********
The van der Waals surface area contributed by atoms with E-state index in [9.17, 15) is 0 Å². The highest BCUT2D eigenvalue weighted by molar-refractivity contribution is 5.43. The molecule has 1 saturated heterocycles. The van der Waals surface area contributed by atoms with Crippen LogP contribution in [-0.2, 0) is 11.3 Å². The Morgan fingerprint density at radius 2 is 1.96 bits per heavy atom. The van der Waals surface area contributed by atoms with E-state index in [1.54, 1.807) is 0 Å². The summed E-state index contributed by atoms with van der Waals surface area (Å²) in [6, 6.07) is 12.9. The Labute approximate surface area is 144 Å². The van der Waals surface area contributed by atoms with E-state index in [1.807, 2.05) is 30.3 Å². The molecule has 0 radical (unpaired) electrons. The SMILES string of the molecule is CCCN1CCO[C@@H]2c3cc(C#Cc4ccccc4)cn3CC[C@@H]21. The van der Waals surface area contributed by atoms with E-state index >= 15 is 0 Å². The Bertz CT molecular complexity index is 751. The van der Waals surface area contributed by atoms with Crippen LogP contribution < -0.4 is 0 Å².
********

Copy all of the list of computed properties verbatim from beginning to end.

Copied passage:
The van der Waals surface area contributed by atoms with E-state index in [9.17, 15) is 0 Å². The highest BCUT2D eigenvalue weighted by molar-refractivity contribution is 5.43. The molecule has 1 saturated heterocycles. The van der Waals surface area contributed by atoms with Crippen LogP contribution in [-0.2, 0) is 11.3 Å². The Morgan fingerprint density at radius 2 is 1.96 bits per heavy atom. The van der Waals surface area contributed by atoms with E-state index in [1.54, 1.807) is 0 Å². The summed E-state index contributed by atoms with van der Waals surface area (Å²) in [6, 6.07) is 12.9. The Labute approximate surface area is 144 Å². The van der Waals surface area contributed by atoms with E-state index in [1.807, 2.05) is 30.3 Å². The molecule has 0 radical (unpaired) electrons. The SMILES string of the molecule is CCCN1CCO[C@@H]2c3cc(C#Cc4ccccc4)cn3CC[C@@H]21. The van der Waals surface area contributed by atoms with E-state index >= 15 is 0 Å². The Bertz CT molecular complexity index is 751. The van der Waals surface area contributed by atoms with Crippen LogP contribution < -0.4 is 0 Å².